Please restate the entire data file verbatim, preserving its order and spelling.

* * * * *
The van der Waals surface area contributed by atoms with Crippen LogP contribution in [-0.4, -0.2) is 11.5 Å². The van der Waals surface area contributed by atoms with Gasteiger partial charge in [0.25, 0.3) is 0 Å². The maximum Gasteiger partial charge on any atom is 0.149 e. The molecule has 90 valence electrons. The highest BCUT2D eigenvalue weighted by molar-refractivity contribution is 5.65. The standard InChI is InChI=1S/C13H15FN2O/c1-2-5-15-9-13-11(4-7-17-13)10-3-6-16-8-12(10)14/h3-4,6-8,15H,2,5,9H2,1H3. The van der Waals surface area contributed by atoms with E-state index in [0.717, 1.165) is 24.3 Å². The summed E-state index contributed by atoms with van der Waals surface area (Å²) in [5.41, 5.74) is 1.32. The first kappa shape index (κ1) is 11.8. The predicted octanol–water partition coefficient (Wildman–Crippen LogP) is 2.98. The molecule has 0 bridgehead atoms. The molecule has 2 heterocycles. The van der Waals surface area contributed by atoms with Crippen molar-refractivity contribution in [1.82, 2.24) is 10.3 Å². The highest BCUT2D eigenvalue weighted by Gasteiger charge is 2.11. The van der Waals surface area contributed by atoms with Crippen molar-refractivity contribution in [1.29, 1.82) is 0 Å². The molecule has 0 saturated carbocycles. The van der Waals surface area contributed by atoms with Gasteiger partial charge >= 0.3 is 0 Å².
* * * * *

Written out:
The van der Waals surface area contributed by atoms with Crippen LogP contribution in [-0.4, -0.2) is 11.5 Å². The van der Waals surface area contributed by atoms with Gasteiger partial charge in [0.25, 0.3) is 0 Å². The maximum Gasteiger partial charge on any atom is 0.149 e. The molecule has 90 valence electrons. The highest BCUT2D eigenvalue weighted by molar-refractivity contribution is 5.65. The standard InChI is InChI=1S/C13H15FN2O/c1-2-5-15-9-13-11(4-7-17-13)10-3-6-16-8-12(10)14/h3-4,6-8,15H,2,5,9H2,1H3. The van der Waals surface area contributed by atoms with E-state index in [0.717, 1.165) is 24.3 Å². The summed E-state index contributed by atoms with van der Waals surface area (Å²) in [5.41, 5.74) is 1.32. The first kappa shape index (κ1) is 11.8. The predicted octanol–water partition coefficient (Wildman–Crippen LogP) is 2.98. The molecule has 0 bridgehead atoms. The molecule has 2 heterocycles. The van der Waals surface area contributed by atoms with Crippen molar-refractivity contribution in [1.82, 2.24) is 10.3 Å². The highest BCUT2D eigenvalue weighted by Gasteiger charge is 2.11. The van der Waals surface area contributed by atoms with Crippen molar-refractivity contribution in [1.29, 1.82) is 0 Å². The molecule has 0 saturated carbocycles. The van der Waals surface area contributed by atoms with Gasteiger partial charge >= 0.3 is 0 Å².